It's Hard to Hate
“It’s hard to hate someone you pray for every day.”
It’s a line I heard as part of a sermon some years ago. Predictably, it was delivered as part of a “love thy enemies” message, which would make it fitting for a reflection on this week’s Gospel reading and the readings from the previous few weeks. But when I heard that line some years ago, my situation at the time made me consider it’s message in a unique way: “Someone” can mean ourselves.
After all, how often do we make enemies out of ourselves? How often do we harbor anger toward ourselves? How often do we chastise ourselves for what we consider our own weakness? How often do we employ negative self-talk, calling ourselves “stupid” and “idiotic” and far more descriptive adjectives whenever we make a mistake or fall short?
If you’re anything like me, the answer is frequently.
So Jesus’s teaching in Sunday’s Gospel gave me pause. One line in particular made me reflect on the state of my heart. Jesus says, “if you say, ‘You fool,’ you will be liable to the hell of fire.”
Seems harsh. After all, I can think of far worse four-letter-words than “fool,” but that, of course, is missing the entire point of the Gospel: The spirit of the law matters every bit as much as the letter of the law. Christ doesn’t care about whether or not we follow the rules. Christ cares about the condition of our hearts. And a heart that is constantly ridiculed and berated for one weakness or another is a heart that is not conditioned to receiving God’s healing mercy and abiding peace. To hold one’s own heart in the heat of hatred, anger, and resentment is to live with the “hell of fire” during one’s own life.
So why do we do it? Why do we torture ourselves?
The scary thing is, I believe we do it with good intentions. It’s our way of balancing the scales, of acknowledging when we’ve fallen short and imposing some sort of punishment on ourselves. Even though we believe put our faith in a God of mercy and forgiveness, we live in a world of transaction. We criticize ourselves and become angry with ourselves because we think we deserve it. As Pastor Jim said on Sunday: “Our anger feels good.” It’s our way of exercising some control over our lives.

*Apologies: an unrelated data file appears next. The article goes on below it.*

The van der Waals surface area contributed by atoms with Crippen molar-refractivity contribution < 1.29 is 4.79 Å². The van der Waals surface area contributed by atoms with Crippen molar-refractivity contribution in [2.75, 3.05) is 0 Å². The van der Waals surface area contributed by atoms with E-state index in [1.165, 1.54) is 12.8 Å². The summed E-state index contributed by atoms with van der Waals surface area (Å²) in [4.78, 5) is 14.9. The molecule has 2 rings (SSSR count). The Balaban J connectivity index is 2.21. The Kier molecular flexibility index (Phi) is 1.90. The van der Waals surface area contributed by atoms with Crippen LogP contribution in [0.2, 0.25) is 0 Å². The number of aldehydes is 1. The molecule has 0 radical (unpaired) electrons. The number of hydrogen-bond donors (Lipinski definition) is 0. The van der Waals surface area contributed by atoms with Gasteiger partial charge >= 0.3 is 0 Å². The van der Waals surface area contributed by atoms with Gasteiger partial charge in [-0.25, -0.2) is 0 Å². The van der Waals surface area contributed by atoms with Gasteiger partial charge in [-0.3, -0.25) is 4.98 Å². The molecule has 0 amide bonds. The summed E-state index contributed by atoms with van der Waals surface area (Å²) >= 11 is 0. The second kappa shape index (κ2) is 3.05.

In his message, Pastor Jim discussed our own tendencies to interact with others from a place of superiority and ignorance rather than dignity and empathy. And then he asked the question, “Are we willing to face those realities in ourselves?” For me, the answer is always yes. And that’s the problem. I am hyper-aware of and afraid of my own potential to perpetuate callousness and arrogance, and that awareness is the very thing that prevents me from fully embracing the relational existence our God invites us into.
Maybe not everyone deals with anxiety-inducing overanalysis and self-doubt to the extent that I do, but in general, I think most people realize their own shortcomings. I think most of us are all too aware of the “spirit of destruction” that dwells within us, and the problem is not seeing it or hearing it. The problem is responding to it.
Which brings me back to, “It’s hard to hate someone you pray for every day.” Instead of responding to ourselves with anger, criticism, and frustration, we can respond to ourselves with the type of gentleness and forgiveness we would gladly extend to others. If a dear friend accidentally hurt you, but they apologized sincerely, would you not forgive them, readily and gladly?
And yet, we often struggle to extend the same grace to ourselves.
When was the last time you prayed for yourself? When was the last time you prayed for yourself outside a time of immediate need? When was the last time you simply prayed for God’s abiding peace to fill your heart, to allow you to let go of your own failures and doubts?
If you’re anything like me, it’s been too long. So let us pray that prayer now:
Lord, I strive to serve you well, but I forget that you are the judge, not me. You know my heart better than I know it myself. Help me to trust in your mercy. Help me to stop treating each day like a battle against my own worst self, but an opportunity to embrace your deep, abiding peace. Amen.